“I need to wait a few years to make another movie like this,” says Rachid Bouchareb, the director of “Outside the Law.” It’s a statement that doesn’t need much explanation, though not for the reasons you might think. Roughly a thousand protesters came out of the woodwork to picket the “Outside the Law”‘s premiere at Cannes this summer, a response to the film sight unseen by French nationalists who believed Bouchareb’s portrayal of one of the nation’s darkest hours as their occupation of Algeria violently came to an end during the mid- 20th century.
Months later, through a translator, Bouchareb appeared to shrug off the protests, saying, “France has been in this sort of debate about colonization and it’s own past for many years. And that debate always sort of turns into a political one.”
So what did intimidate the director about “Outside the Law”? Having to deal with the thousands of extras required over two weeks of shooting to mount Sétif massacre of 1945, a turning point in French-Algerian relations that left 103 people dead and provided the entry point for Bouchareb’s stirring follow-up to his Oscar-nominated 2006 World War II drama “Days of Glory.”
“To prepare the movie we took more than one year,” says Bouchareb. “Fourteen months preparation with a crew, 10 months to prepare and build the sets. [“Days of Glory”], the movie before, it was easier because you had one costume, one location.”
The scope of the film, which involved filming in four different countries, might’ve been new to Bouchareb, but the actors involved weren’t. “Outside the Law” actually carries over three of the central cast members from Bouchareb’s last historical epic — Jamel Debbouze, Roschdy Zem and Sami Bouajila – yet they do not play the same roles, going from soldiers fighting for the French military, in spite of the discrimination they faced as Algerian enlistees, to brothers who separately work towards independence for their North African homeland.
That Bouchareb considers “Days of Glory” to be an easier shoot might sound strange, considering much of the action in “Outside the Law” takes place not in the heat of battle, but in the backrooms of the Parisian underground where Debbouze’s crafty Saïd paves the way for his more politically-motivated brothers with his investments in a cabaret and a young boxer who could be Algeria’s first champion in the ring. Meanwhile, the brothers Abdelkader (Bouajila) and Messaoud (Zem) integrate themselves into the FLN, a rebel liberation organization that resorts to violence to get their message across.
In a way, the brothers’ approach is an apt metaphor for “Outside the Law” itself, which finds its momentum as a traditionally rousing rags-to-riches crime narrative while thoroughly examining the myriad forces that determine success or failure in Algeria’s push for freedom. (Bouchareb has routinely cited Jean-Pierre Melville’s “Army of Shadows” as a reference point for its slow simmer.) However, that isn’t to say that the director agrees with that assessment.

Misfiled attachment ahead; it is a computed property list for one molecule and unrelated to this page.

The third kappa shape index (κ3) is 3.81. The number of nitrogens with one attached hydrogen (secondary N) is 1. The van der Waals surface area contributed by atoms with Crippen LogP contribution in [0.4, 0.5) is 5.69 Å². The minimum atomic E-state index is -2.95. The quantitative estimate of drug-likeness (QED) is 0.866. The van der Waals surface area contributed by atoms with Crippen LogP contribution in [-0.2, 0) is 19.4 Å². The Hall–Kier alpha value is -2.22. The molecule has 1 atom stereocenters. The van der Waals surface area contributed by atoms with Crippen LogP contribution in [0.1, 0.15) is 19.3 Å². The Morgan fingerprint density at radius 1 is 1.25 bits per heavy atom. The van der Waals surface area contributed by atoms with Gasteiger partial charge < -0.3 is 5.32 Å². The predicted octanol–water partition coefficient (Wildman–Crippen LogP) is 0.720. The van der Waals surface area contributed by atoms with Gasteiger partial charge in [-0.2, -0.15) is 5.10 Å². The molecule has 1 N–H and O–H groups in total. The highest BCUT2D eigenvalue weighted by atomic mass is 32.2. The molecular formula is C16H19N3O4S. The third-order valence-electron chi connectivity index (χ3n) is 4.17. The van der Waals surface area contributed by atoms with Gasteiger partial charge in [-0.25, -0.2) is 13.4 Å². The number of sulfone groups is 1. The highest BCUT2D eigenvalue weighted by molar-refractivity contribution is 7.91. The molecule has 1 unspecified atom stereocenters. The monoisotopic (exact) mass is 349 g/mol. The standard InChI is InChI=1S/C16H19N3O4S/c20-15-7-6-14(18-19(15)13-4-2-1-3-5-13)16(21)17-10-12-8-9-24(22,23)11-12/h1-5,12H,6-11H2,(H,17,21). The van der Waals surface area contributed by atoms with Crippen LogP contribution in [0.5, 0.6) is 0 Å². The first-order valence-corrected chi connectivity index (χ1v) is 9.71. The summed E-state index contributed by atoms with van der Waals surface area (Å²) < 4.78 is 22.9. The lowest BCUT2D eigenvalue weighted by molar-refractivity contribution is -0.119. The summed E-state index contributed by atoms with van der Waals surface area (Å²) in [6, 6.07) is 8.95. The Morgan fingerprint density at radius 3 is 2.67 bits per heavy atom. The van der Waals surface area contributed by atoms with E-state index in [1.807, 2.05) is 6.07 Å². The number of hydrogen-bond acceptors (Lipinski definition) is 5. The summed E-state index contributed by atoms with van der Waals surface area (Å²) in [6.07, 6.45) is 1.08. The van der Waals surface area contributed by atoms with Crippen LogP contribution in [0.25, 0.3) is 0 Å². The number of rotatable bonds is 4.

“I wouldn’t say it’s a crime story,” says Bouchareb. “The crime, the reason behind it, is the politics. The only crime is to want to be a free man.”
Given the film’s epic scope and the tightening of film financing these days, it’s a little surprising that Bouchareb says he had no trouble pulling the production together, a byproduct of the international success of “Days of Glory,” though the ambition behind it firmly puts it in the camp of films mentioned as the kind they just don’t make anymore.
Yet despite successfully managing the logistics of filming such large-scale scenes as a recreation of the Sétif massacre or “Outside the Law”‘s climax inside a subway station using the passing subway cars to witness public riots, Bouchareb appears to be prouder of the smaller moments, something that prompted discussion of his last film, “London River,” on more than a few occasions in the course of conversation. Still unreleased in America, the film centered on the families of victims of the London subway bombings, starring Brenda Blethyn as a mother in search of her daughter who forges a connection with a West African Muslim man (Sotigui Kouyate) who is looking for his son. (“It’s a wonderful movie,” Bouchareb says, beaming, adding that he wanted something less intense between “Days of Glory” and “Outside the Law.”)
And indeed, he will get his wish to make a smaller film for his next project, a buddy comedy between two female police officers called “Belleville’s Cop,” which will shoot in Los Angeles early next year. Co-written with “48 Hours” screenwriter Larry Gross, the film will revel in the culture clash between an Arab and American cop, something that’s been hallmark of Bouchareb’s work to date.
“My movies are kind of always the same theme,” says Bouchareb. “‘London River’ has parts of ‘Outside the Law’ and parts of ‘Days of Glory.’ ‘London River’ has the African guy go to London. In “Days of Glory,” they go from North Africa to Italy. It’s about cultures meeting. What changes is the way I change to film it.”
“Outside the Law” is now open in limited release.